SAN FRANCISCO – At the Super Bowl 50 Media Center, legends like Joe Montana and legends-in-the-making like Drew Brees talked about the past and future of technology in the sport.
"They used to send the photos down on big metal clips, and a wire that came from the top and slide down our bench," Montana said.
The old days of sending pictures by wire have passed.
Now, players get those picture on tablets. The next big step? Breaking video down on those tablets right after a play.
"If you're watching video, you can track who that guy is, you're able to see the development of a play," Brees said.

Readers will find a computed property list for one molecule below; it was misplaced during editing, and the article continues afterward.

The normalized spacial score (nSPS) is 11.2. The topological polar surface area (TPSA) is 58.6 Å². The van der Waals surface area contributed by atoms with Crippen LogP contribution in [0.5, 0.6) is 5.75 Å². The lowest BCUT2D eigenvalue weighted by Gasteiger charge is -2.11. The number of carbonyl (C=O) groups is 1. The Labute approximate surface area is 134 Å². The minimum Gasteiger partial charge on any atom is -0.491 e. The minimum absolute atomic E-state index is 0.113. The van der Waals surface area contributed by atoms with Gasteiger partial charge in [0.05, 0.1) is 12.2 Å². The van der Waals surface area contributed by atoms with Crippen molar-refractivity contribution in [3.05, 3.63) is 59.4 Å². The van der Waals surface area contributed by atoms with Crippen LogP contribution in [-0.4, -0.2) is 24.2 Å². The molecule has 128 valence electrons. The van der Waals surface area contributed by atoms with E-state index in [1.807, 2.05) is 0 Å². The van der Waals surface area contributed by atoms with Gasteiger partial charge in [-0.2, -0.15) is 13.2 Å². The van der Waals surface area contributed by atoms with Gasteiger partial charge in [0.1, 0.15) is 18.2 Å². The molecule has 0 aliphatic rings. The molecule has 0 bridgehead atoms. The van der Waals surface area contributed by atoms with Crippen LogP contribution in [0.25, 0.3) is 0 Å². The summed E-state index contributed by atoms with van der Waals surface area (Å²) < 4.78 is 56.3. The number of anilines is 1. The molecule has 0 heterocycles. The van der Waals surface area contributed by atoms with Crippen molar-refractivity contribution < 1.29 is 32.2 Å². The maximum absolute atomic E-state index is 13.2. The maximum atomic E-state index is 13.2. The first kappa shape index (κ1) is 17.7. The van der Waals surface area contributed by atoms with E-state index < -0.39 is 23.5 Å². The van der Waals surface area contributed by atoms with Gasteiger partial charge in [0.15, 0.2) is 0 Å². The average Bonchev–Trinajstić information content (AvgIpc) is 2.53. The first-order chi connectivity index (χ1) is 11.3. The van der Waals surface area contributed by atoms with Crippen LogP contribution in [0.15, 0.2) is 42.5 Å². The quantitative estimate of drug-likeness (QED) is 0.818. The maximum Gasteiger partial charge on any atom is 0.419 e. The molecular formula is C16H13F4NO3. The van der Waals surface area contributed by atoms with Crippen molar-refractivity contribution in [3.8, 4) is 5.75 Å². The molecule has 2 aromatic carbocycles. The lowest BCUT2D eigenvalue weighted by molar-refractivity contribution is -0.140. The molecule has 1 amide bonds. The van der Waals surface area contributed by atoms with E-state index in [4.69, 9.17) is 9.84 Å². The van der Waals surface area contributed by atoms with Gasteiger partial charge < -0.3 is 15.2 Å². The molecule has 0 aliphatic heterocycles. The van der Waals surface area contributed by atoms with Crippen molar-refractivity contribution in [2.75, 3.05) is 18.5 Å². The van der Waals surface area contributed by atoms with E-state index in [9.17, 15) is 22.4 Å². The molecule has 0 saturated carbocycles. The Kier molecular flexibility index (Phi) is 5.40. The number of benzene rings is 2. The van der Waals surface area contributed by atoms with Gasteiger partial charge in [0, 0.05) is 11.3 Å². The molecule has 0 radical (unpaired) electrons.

Brian Rolapp, vice president of the NFL, said technology advancements in the future will dramatically change how we watch the game.
"For the first time, you can track a player's movements when he's on the field," Rolapp said.
Players already wear chips that transmit where they are on the field – and in the future, those chips could transmit physical data, like heart rate and hydration.
Mike Nichols with Microsoft says their plan is to bring the live stadium experience to you at home in a 3D immersive environment.
"Take the TV and make the wall around fill out the rest of the experience, the way you would see it as a fan at the stadium," Nichols said.
There are also plans to bring the TV experience to your phone while you're at the stadium.
"When you're used to watching and see the first down, or where the field goal range is, you might miss that," Nichols said.
(© 2016 KUSA)